Intelligence of this was soon communicated to the Commander, and every effort was made to convince the men of the garrison that our interest, as well as moral obligations forbade that we should refuse to others the same rights and liberties that we claimed for ourselves, and that we must not, if we desire the best good of the inhabitants of California, think of laying hold of the right to govern by the iron hand military force, but by the might of such equitable principles as we could plainly show were calculated to unite the masses in one common effort to extend the knowledge and blessings of true Liberty.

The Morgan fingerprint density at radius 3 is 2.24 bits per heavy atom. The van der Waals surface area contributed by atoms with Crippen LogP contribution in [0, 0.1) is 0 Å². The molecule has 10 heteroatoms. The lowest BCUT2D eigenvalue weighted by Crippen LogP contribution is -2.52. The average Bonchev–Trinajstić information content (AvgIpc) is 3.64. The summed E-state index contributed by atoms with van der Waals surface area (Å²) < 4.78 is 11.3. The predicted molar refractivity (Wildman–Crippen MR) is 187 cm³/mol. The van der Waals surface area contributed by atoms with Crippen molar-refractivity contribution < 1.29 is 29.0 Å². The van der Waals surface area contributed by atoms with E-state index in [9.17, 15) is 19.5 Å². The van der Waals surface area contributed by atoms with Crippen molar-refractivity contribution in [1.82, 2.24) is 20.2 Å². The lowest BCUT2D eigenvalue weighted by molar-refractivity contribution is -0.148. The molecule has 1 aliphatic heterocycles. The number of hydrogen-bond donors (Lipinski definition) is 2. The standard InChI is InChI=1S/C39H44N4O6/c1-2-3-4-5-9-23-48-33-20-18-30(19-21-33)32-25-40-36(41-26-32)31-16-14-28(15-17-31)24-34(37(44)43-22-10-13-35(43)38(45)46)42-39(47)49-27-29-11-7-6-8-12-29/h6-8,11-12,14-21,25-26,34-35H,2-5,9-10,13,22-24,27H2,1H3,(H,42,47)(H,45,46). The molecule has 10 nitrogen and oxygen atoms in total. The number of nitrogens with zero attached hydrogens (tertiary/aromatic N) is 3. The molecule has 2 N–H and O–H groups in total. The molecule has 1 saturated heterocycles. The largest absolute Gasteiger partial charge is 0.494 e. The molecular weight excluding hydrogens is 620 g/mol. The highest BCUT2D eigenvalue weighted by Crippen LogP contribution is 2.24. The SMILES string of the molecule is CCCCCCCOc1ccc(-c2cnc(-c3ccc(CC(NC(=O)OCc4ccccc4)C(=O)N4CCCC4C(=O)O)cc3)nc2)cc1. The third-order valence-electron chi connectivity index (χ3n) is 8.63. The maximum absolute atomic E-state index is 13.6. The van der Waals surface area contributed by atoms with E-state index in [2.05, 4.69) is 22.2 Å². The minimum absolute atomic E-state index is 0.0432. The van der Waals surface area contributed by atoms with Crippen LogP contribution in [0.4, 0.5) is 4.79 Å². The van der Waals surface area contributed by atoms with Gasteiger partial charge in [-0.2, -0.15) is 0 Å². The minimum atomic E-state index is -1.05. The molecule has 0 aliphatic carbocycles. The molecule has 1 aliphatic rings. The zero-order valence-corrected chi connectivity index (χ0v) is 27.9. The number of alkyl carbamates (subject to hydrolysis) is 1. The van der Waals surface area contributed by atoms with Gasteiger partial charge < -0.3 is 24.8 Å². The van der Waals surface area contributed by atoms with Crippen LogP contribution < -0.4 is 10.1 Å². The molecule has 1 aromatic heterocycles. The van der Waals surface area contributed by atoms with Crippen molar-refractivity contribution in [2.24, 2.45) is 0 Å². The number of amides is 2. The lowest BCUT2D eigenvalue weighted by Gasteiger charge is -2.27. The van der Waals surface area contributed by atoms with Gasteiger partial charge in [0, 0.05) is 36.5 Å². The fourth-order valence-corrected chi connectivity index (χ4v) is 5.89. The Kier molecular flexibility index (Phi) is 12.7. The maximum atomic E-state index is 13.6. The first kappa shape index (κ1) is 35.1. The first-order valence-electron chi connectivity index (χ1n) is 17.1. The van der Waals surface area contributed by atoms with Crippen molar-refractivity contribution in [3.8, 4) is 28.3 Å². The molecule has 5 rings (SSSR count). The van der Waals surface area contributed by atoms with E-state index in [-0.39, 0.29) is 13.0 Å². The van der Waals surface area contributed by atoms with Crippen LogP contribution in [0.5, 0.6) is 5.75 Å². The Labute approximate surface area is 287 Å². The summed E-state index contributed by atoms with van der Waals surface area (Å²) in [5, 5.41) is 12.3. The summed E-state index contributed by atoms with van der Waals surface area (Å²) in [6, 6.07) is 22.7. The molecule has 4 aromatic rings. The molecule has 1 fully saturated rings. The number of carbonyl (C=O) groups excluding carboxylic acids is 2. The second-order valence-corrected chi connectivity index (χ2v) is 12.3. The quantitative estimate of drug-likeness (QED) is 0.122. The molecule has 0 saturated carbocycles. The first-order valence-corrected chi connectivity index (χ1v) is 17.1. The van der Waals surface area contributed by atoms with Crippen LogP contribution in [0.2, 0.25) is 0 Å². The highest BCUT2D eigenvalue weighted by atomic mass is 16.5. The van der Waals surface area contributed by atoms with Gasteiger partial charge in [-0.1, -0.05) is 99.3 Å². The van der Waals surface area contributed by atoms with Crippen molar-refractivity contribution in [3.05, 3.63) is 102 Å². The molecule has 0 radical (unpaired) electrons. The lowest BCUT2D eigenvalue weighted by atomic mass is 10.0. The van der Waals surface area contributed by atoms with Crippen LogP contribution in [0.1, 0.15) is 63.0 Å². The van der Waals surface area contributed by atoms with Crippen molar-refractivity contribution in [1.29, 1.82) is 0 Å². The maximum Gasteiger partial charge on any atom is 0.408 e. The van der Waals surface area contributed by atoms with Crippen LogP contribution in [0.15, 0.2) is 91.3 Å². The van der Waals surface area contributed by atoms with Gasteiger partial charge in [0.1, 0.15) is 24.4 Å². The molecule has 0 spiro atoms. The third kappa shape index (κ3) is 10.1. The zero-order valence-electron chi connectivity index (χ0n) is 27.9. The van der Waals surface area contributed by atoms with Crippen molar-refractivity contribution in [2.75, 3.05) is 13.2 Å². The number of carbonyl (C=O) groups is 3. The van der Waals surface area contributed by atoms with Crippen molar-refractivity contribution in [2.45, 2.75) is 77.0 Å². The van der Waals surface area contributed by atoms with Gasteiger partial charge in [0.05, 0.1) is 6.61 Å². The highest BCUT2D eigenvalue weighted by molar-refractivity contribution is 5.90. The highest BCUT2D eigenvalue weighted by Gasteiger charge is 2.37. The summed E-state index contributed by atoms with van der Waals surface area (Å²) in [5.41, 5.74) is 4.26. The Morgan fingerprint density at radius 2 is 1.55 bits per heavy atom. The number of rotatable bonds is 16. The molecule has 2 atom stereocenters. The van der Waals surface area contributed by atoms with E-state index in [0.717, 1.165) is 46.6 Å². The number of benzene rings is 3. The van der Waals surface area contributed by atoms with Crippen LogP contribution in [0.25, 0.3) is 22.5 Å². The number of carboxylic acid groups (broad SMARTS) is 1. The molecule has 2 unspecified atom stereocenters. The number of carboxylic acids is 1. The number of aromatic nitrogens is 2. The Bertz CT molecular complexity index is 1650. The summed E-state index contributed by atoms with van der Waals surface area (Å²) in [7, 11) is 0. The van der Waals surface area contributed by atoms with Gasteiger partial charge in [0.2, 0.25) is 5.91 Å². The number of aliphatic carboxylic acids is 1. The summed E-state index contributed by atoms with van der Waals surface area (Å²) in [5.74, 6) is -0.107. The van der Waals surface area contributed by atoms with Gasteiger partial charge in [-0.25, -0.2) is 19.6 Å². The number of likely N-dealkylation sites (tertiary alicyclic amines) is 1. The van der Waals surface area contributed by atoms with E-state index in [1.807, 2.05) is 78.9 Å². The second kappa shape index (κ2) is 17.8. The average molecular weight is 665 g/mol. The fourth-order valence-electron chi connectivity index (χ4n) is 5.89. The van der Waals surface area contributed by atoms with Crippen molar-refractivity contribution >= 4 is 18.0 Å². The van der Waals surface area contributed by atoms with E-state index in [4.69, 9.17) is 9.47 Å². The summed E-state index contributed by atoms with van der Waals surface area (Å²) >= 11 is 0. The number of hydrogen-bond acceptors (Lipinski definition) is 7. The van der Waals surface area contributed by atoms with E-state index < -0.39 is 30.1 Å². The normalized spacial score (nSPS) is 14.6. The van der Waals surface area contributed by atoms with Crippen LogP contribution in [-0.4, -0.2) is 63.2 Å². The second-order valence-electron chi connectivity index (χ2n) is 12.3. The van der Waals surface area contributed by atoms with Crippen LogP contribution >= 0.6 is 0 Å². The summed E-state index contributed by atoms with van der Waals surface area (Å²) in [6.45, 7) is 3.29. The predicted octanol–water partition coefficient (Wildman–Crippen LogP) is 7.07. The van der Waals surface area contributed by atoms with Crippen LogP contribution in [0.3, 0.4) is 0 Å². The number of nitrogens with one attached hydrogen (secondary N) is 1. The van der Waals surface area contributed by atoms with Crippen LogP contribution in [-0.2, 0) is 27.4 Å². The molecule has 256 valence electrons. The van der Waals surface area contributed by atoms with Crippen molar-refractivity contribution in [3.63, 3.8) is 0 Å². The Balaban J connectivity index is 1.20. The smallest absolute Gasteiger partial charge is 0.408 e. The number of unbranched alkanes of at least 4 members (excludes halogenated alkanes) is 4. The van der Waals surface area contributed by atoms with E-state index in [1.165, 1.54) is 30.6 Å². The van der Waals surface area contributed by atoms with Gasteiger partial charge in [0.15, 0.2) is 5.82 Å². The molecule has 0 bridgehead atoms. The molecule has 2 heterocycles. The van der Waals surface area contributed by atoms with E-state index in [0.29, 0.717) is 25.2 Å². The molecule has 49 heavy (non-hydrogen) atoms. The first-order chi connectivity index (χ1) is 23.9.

Lieut. Ford, (as we were informed by an officer who had seen the said letter) begged Capt. Fremont, by all means, to come down and make his camp in the immediate neighborhood of Sonoma. Whether this letter had pith and pathos sufficient to dissuade Capt. F. from all his public protestations against involving himself, his men or his Government, in any unwarrantable and dishonorable interference in the internal difficulties of the people of a nation then at peace with his Government, (as far as was then known by us), or whether a desire to avail himself of the honor of provoking the Mexican authorities to open the floodgates of that war which fate had destined to be the messenger of peaceful Liberty to so much of the Mexican domain as it might be desirable to "annex" to the Union, in order to obtain, or rather to retain the balance of political power in favor of "the cherished institutions of the South", we will not presume to affirm; but will state distinctly, that up to the 25th, and even to the 5th of July, he had adhered strictly to his neutral plan of provocation, according to what was fully understood among the knowing ones to be in accordance with his private instructions: and what course of conduct could be better calculated to exasperate-- to induce some unthinking agent of Mexican authority (a subaltern of a friar, perchance), to throw an unlucky shot at one of Capt. Fremont's "neutral and unoffending men", and thus to have struck the chord discordant--that had rung the tocsin of war, involving in its consequences a hundred thousand lives! If he who, by the favor of Heaven and persevering study, has seized the lightnings and directed their course, shall be thought worthy the admiration of his surviving race, in how much higher estimation shall he be held, who may introduce a successful mode of conquest, without the shedding of blood--of extending Liberty to the suffering sons of civil oppression and slavery?